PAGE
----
The government inspired authority talks about, “creating a prosperous and sustainable Island community built on the pillars of regeneration, growth and productivity”. Yet it is growth and productivity for whom? Prosperity for whom? All of which is to be funded out of the Council Tax Payers’ purses.

The funding base comprises Business Rates, Council Tax and Government Grant. Without the government grant the funding of the new style business authority means that it must ‘Become a more entrepreneurial and commercial Council as a means to generate income’ and they are saying that this is the only way to ‘avoid service reductions’. They appeal to people’s desire and sentiment to sustain services. It is their corporate benefactor’s manipulative logic.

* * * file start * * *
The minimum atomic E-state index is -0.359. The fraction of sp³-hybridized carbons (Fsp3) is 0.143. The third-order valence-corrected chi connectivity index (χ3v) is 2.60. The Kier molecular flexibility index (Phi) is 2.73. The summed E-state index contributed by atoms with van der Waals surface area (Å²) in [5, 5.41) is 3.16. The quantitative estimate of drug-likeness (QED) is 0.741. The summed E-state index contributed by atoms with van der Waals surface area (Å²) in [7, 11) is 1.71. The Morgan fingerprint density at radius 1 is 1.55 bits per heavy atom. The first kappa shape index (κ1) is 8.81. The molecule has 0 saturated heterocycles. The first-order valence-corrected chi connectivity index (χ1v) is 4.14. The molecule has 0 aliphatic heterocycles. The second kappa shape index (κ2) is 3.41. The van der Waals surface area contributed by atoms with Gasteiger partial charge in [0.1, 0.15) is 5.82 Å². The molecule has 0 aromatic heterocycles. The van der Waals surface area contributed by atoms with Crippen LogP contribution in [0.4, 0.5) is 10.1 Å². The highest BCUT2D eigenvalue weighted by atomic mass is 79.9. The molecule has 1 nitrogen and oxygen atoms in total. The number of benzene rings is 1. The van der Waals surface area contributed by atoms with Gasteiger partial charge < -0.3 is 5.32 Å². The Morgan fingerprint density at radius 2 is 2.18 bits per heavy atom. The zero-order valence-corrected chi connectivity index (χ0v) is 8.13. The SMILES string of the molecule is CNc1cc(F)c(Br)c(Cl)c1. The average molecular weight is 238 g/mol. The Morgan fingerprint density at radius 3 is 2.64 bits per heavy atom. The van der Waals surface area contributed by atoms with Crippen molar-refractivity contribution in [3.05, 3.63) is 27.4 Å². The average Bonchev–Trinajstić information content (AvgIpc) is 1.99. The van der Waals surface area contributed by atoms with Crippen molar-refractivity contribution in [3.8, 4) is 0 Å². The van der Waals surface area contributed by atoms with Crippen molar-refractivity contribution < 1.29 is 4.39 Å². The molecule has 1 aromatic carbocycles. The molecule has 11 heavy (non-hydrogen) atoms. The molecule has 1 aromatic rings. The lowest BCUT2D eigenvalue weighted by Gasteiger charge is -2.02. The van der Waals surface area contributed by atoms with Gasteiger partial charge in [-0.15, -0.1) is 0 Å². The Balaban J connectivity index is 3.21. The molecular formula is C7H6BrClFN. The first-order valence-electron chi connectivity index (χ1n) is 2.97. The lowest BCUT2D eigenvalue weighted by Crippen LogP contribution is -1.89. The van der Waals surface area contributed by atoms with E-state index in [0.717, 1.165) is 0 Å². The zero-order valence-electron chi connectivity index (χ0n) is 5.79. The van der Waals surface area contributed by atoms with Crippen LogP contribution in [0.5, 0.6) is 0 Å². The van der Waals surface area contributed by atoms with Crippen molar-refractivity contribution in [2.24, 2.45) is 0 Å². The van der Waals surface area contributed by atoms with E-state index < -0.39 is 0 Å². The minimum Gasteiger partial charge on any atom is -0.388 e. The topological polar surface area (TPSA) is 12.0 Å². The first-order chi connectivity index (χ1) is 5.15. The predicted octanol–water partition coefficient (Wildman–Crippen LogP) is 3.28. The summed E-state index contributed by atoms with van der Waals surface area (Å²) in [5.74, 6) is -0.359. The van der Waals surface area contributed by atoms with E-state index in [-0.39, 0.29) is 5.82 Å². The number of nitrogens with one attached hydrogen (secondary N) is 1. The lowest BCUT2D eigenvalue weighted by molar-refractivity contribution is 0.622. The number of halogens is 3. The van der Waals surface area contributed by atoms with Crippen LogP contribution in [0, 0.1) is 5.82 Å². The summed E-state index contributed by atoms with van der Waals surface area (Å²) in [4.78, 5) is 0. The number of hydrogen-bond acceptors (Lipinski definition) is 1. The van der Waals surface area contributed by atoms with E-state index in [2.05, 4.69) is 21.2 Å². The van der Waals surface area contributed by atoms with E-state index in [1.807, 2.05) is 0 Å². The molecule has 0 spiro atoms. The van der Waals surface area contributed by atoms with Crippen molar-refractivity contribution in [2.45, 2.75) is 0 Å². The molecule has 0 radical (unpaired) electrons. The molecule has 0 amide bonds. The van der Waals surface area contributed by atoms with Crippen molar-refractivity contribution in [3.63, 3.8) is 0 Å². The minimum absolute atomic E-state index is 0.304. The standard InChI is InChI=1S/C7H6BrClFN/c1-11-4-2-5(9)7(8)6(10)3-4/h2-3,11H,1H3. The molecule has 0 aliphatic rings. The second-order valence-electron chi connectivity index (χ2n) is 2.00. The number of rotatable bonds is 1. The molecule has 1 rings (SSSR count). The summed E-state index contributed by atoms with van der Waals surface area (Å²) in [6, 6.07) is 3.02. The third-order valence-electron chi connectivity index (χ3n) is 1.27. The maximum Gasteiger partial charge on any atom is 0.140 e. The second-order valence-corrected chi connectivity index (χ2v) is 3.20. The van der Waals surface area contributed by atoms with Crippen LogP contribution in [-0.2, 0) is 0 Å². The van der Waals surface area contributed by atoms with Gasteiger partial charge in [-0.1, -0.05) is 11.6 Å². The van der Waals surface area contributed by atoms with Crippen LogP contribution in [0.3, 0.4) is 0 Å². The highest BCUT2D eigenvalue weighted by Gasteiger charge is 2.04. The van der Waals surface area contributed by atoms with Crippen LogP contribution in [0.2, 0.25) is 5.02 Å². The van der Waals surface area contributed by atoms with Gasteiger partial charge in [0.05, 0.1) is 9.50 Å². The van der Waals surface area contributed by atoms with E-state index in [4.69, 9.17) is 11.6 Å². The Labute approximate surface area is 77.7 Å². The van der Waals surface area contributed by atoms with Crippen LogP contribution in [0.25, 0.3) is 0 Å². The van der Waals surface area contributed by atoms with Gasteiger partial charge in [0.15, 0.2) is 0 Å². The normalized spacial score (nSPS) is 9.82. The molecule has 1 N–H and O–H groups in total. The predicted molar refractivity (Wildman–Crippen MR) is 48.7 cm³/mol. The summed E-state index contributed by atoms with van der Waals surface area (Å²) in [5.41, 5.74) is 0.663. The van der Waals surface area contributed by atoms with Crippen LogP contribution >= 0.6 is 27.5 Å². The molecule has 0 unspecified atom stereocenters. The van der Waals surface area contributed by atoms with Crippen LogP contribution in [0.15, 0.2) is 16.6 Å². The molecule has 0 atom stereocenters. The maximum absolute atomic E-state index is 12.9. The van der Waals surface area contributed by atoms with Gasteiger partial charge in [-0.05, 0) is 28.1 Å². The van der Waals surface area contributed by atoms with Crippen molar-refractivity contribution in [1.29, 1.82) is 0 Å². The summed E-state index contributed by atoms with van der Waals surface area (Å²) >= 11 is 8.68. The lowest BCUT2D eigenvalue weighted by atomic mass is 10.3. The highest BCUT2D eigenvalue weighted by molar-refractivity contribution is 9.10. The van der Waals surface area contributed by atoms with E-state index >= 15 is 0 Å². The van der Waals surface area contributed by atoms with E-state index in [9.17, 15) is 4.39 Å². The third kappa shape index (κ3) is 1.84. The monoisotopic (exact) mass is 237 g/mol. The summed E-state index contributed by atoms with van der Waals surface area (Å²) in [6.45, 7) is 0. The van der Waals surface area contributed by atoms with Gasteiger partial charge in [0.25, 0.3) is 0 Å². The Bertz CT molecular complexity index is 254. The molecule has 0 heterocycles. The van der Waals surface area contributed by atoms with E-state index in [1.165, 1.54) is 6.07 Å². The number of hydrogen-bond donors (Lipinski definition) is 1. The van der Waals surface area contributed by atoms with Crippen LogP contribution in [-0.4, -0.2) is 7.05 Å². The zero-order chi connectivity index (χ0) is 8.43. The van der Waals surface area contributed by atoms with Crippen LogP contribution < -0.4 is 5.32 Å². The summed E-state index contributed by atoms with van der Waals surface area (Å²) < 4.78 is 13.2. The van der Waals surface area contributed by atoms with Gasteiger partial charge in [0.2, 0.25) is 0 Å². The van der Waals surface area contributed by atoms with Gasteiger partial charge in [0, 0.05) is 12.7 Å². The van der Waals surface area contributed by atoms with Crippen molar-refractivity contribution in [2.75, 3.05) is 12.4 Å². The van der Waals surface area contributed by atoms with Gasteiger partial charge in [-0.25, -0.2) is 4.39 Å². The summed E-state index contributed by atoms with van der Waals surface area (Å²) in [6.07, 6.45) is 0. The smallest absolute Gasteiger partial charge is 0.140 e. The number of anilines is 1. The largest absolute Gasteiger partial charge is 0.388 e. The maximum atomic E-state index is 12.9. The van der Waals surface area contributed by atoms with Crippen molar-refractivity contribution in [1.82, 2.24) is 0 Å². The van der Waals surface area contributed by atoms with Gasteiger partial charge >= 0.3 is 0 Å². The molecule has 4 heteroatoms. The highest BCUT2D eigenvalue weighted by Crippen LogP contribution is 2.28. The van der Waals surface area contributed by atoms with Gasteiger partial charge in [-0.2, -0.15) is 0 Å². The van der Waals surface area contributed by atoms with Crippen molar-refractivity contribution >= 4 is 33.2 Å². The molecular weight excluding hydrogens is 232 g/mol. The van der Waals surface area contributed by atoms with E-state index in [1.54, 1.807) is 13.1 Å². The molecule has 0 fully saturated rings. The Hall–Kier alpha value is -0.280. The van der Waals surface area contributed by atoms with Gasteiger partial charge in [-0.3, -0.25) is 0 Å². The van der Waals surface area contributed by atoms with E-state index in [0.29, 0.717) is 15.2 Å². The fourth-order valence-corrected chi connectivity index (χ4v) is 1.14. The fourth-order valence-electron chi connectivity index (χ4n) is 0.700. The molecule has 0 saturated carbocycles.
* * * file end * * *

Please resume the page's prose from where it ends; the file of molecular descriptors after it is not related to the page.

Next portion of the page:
At the same time the politician’s are pushing their, ‘Public Service Transformation’ to coincide with their transformation to a business authority. They want private agencies to deliver and outsource as much as possible so that service is no longer within its remit only business transactions and deals. Here “duplication and cost” are referenced but knowingly handing the running of essential services to companies that pay dividends to shareholders and claim added value more easily for themselves. Duplication is a red-herring as there has not been any need to set up alternatives to Council run services in the first place. Using the people’s hard earned cash they advocate a fund to “pump prime” as they call it supposedly to get their schemes started and get them up and running whatever it takes. “Spend in order to Save” will be their mantra “Invest to Save” to increase Capital schemes the fund will be called their, “Transformation Reserve”.